Extinction vs. Rapid Radiation: The Juxtaposed Evolutionary Histories of Coelotine Spiders Support the Eocene–Oligocene Orogenesis of the Tibetan Plateau


1 Key Laboratory of Zoological Systematics and Evolution, Institute of Zoology, Chinese Academy of Sciences, Beijing 100101, China;
2 Southeast Asia Biodiversity Research Institute, Chinese Academy of Sciences, Yezin, Nay Pyi Taw 05282, Myanmar;
3 University of Chinese Academy of Sciences, Beijing 100049, China;
∗ Correspondence to be sent to: Institute of Zoology, Chinese Academy of Sciences, Beijing 100101, China; E-mail: lisq@ioz.ac.cn
   Received 20 January 2016; reviews returned 24 March 2017; accepted 24 March 2017
   Associate Editor: Michael Charleston
PubYear : 2017
Volume :  0(0)
Publication Name: Systematic Biology 
Page number : 1-19
Abstract: Evolutionary biology has long been concerned with how changing environments affect and drive the spatiotemporal development of organisms. Coelotine spiders (Agelenidae: Coelotinae) are common species in the temperate and subtropical areas of the Northern Hemisphere. Their long evolutionary history and the extremely imbalanced distribution of species richness suggest that Eurasian environments, especially since the Cenozoic, are the drivers of their diversification.We use phylogenetics, molecular dating, ancestral area reconstructions, diversity, and ecological niche analyses to investigate the spatiotemporal evolution of 286 coelotine species from throughout the region. Based on eight genes (6.5 kb) and 2323 de novo DNA sequences, analyses suggest an Eocene South China origin for them. Most extant, widespread species belong to the southern (SCG) or northern (NCG) clades. The origin of coelotine spiders appears to associate with either the Paleocene–Eocene Thermal Maximum or the hot period in early Eocene. Tibetan uplifting events influenced the current diversity patterns of coelotines. The origin of SCG lies outside of the Tibetan Plateau. Uplifting in the southeastern area of the plateau blocked dispersal since the Late Eocene. Continuous orogenesis appears to have created localized vicariant events, which drove rapid radiation in SCG.North-central Tibet is the likely location of origin for NCG and many lineages likely experienced extinction owing to uplifting since early Oligocene. Their evolutionary histories correspond with recent geological evidence that high-elevation orographical features existed in the Tibetan region as early as 40–35 Ma. Our discoveries may be the first empirical evidence that links the evolution of organisms to the Eocene–Oligocene uplifting of the Tibetan Plateau.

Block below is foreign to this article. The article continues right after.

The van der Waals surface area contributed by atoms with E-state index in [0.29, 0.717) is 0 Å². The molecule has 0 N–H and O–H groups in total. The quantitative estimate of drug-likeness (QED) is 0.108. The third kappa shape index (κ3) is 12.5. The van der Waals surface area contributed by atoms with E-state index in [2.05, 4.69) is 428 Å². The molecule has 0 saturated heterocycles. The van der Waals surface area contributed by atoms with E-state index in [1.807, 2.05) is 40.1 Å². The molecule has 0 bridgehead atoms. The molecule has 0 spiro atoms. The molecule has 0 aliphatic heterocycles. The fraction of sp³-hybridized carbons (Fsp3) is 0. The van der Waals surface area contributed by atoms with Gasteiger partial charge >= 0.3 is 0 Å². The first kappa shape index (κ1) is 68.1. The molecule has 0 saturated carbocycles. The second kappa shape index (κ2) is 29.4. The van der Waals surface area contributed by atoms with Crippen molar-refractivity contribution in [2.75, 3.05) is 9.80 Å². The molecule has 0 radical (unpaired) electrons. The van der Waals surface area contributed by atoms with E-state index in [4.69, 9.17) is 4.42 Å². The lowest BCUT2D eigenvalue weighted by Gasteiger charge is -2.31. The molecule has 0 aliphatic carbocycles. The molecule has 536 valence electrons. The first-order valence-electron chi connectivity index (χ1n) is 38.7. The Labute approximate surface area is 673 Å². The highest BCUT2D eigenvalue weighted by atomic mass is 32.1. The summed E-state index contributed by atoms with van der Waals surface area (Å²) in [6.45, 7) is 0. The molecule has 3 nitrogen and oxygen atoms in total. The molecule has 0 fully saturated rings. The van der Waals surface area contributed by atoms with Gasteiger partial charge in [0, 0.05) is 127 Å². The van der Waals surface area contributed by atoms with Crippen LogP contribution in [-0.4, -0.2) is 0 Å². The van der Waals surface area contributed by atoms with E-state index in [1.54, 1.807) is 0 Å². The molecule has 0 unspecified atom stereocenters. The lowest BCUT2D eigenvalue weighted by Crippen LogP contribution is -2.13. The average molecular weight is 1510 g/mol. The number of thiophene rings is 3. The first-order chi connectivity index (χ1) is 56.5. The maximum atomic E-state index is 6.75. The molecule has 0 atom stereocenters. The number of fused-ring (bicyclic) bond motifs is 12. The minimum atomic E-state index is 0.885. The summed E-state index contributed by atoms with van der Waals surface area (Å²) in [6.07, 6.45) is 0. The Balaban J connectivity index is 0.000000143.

Keyword: Tibet; biogeography; ecology; molecular clock; diversification